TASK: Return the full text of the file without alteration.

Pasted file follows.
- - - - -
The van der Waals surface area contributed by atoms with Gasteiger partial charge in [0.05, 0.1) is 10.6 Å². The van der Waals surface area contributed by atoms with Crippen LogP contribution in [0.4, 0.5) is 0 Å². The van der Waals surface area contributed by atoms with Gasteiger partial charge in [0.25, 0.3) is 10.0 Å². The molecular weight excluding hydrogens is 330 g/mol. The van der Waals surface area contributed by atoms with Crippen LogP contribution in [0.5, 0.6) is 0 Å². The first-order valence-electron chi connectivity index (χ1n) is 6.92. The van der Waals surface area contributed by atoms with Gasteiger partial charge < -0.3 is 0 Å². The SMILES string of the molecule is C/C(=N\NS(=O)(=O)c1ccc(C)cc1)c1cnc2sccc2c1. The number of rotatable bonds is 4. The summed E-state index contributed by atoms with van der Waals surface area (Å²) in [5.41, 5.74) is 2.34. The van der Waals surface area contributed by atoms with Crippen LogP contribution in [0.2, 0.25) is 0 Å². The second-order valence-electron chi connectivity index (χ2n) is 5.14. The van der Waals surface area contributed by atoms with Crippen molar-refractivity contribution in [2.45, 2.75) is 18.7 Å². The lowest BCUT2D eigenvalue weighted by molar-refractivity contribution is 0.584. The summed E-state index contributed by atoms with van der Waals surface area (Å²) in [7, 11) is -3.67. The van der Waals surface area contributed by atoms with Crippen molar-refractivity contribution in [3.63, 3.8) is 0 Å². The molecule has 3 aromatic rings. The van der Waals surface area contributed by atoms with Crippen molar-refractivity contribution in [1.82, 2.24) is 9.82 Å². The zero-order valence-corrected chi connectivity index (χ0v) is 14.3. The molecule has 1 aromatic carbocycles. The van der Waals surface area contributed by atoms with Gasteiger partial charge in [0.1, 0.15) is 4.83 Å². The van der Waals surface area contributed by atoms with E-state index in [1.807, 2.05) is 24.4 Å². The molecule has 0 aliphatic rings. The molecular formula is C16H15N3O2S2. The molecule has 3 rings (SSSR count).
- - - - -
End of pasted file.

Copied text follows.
The van der Waals surface area contributed by atoms with Gasteiger partial charge in [0.05, 0.1) is 10.6 Å². The van der Waals surface area contributed by atoms with Crippen LogP contribution in [0.4, 0.5) is 0 Å². The van der Waals surface area contributed by atoms with Gasteiger partial charge in [0.25, 0.3) is 10.0 Å². The molecular weight excluding hydrogens is 330 g/mol. The van der Waals surface area contributed by atoms with Crippen LogP contribution in [0.5, 0.6) is 0 Å². The first-order valence-electron chi connectivity index (χ1n) is 6.92. The van der Waals surface area contributed by atoms with Gasteiger partial charge < -0.3 is 0 Å². The SMILES string of the molecule is C/C(=N\NS(=O)(=O)c1ccc(C)cc1)c1cnc2sccc2c1. The number of rotatable bonds is 4. The summed E-state index contributed by atoms with van der Waals surface area (Å²) in [5.41, 5.74) is 2.34. The van der Waals surface area contributed by atoms with Crippen LogP contribution in [0.2, 0.25) is 0 Å². The second-order valence-electron chi connectivity index (χ2n) is 5.14. The van der Waals surface area contributed by atoms with Crippen molar-refractivity contribution in [2.45, 2.75) is 18.7 Å². The lowest BCUT2D eigenvalue weighted by molar-refractivity contribution is 0.584. The summed E-state index contributed by atoms with van der Waals surface area (Å²) in [7, 11) is -3.67. The van der Waals surface area contributed by atoms with Crippen molar-refractivity contribution in [3.63, 3.8) is 0 Å². The molecule has 3 aromatic rings. The van der Waals surface area contributed by atoms with Crippen molar-refractivity contribution in [1.82, 2.24) is 9.82 Å². The zero-order valence-corrected chi connectivity index (χ0v) is 14.3. The molecule has 1 aromatic carbocycles. The van der Waals surface area contributed by atoms with Gasteiger partial charge in [0.1, 0.15) is 4.83 Å². The van der Waals surface area contributed by atoms with E-state index in [1.807, 2.05) is 24.4 Å². The molecule has 0 aliphatic rings. The molecular formula is C16H15N3O2S2. The molecule has 3 rings (SSSR count).